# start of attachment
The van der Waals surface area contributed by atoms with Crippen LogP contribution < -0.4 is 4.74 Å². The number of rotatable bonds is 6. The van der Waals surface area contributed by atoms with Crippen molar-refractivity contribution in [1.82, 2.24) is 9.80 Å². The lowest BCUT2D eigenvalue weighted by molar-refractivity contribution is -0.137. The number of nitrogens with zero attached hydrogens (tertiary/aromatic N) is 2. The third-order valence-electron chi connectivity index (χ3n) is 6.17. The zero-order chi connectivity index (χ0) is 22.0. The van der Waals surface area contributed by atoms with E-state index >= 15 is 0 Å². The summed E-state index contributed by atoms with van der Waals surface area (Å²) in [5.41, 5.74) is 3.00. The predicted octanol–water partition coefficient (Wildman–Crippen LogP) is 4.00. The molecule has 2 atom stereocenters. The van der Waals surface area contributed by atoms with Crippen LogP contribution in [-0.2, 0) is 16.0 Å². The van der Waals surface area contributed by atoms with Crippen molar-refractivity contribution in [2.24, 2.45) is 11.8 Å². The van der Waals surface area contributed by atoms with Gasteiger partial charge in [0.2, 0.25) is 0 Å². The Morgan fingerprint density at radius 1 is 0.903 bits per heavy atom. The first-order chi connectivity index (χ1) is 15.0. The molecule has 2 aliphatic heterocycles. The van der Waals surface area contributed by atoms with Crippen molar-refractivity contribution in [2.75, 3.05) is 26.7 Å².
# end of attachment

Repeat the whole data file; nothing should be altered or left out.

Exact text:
The van der Waals surface area contributed by atoms with Crippen LogP contribution < -0.4 is 4.74 Å². The number of rotatable bonds is 6. The van der Waals surface area contributed by atoms with Crippen molar-refractivity contribution in [1.82, 2.24) is 9.80 Å². The lowest BCUT2D eigenvalue weighted by molar-refractivity contribution is -0.137. The number of nitrogens with zero attached hydrogens (tertiary/aromatic N) is 2. The third-order valence-electron chi connectivity index (χ3n) is 6.17. The zero-order chi connectivity index (χ0) is 22.0. The van der Waals surface area contributed by atoms with E-state index >= 15 is 0 Å². The summed E-state index contributed by atoms with van der Waals surface area (Å²) in [5.41, 5.74) is 3.00. The predicted octanol–water partition coefficient (Wildman–Crippen LogP) is 4.00. The molecule has 2 atom stereocenters. The van der Waals surface area contributed by atoms with Crippen LogP contribution in [-0.2, 0) is 16.0 Å². The van der Waals surface area contributed by atoms with Crippen molar-refractivity contribution in [2.24, 2.45) is 11.8 Å². The van der Waals surface area contributed by atoms with Gasteiger partial charge in [0.2, 0.25) is 0 Å². The Morgan fingerprint density at radius 1 is 0.903 bits per heavy atom. The first-order chi connectivity index (χ1) is 15.0. The molecule has 2 aliphatic heterocycles. The van der Waals surface area contributed by atoms with Crippen molar-refractivity contribution in [2.75, 3.05) is 26.7 Å².